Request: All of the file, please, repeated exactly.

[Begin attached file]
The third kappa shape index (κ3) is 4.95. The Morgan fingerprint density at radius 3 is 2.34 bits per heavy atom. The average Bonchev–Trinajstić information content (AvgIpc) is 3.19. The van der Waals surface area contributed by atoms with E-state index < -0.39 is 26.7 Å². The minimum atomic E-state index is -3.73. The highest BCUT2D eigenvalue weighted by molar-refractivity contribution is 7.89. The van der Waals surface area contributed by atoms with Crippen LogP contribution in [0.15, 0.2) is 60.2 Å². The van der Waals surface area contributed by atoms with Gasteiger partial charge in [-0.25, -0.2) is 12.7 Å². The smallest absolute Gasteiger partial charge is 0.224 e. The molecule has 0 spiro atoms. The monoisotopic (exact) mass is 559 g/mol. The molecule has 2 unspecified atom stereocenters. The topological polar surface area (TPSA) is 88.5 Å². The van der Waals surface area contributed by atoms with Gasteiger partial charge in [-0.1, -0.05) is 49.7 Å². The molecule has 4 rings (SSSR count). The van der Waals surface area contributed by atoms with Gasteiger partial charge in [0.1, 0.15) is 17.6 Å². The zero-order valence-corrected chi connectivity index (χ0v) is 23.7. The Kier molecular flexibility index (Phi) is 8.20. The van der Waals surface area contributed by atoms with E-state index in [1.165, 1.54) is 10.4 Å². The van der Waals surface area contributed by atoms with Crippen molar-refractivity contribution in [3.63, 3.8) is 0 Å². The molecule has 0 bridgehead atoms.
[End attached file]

The third kappa shape index (κ3) is 4.95. The Morgan fingerprint density at radius 3 is 2.34 bits per heavy atom. The average Bonchev–Trinajstić information content (AvgIpc) is 3.19. The van der Waals surface area contributed by atoms with E-state index < -0.39 is 26.7 Å². The minimum atomic E-state index is -3.73. The highest BCUT2D eigenvalue weighted by molar-refractivity contribution is 7.89. The van der Waals surface area contributed by atoms with Crippen LogP contribution in [0.15, 0.2) is 60.2 Å². The van der Waals surface area contributed by atoms with Gasteiger partial charge in [-0.25, -0.2) is 12.7 Å². The smallest absolute Gasteiger partial charge is 0.224 e. The molecule has 0 spiro atoms. The monoisotopic (exact) mass is 559 g/mol. The molecule has 2 unspecified atom stereocenters. The topological polar surface area (TPSA) is 88.5 Å². The van der Waals surface area contributed by atoms with Gasteiger partial charge in [-0.1, -0.05) is 49.7 Å². The molecule has 4 rings (SSSR count). The van der Waals surface area contributed by atoms with Gasteiger partial charge in [0.1, 0.15) is 17.6 Å². The zero-order valence-corrected chi connectivity index (χ0v) is 23.7. The Kier molecular flexibility index (Phi) is 8.20. The van der Waals surface area contributed by atoms with E-state index in [1.165, 1.54) is 10.4 Å². The van der Waals surface area contributed by atoms with Crippen molar-refractivity contribution in [3.63, 3.8) is 0 Å². The molecule has 0 bridgehead atoms.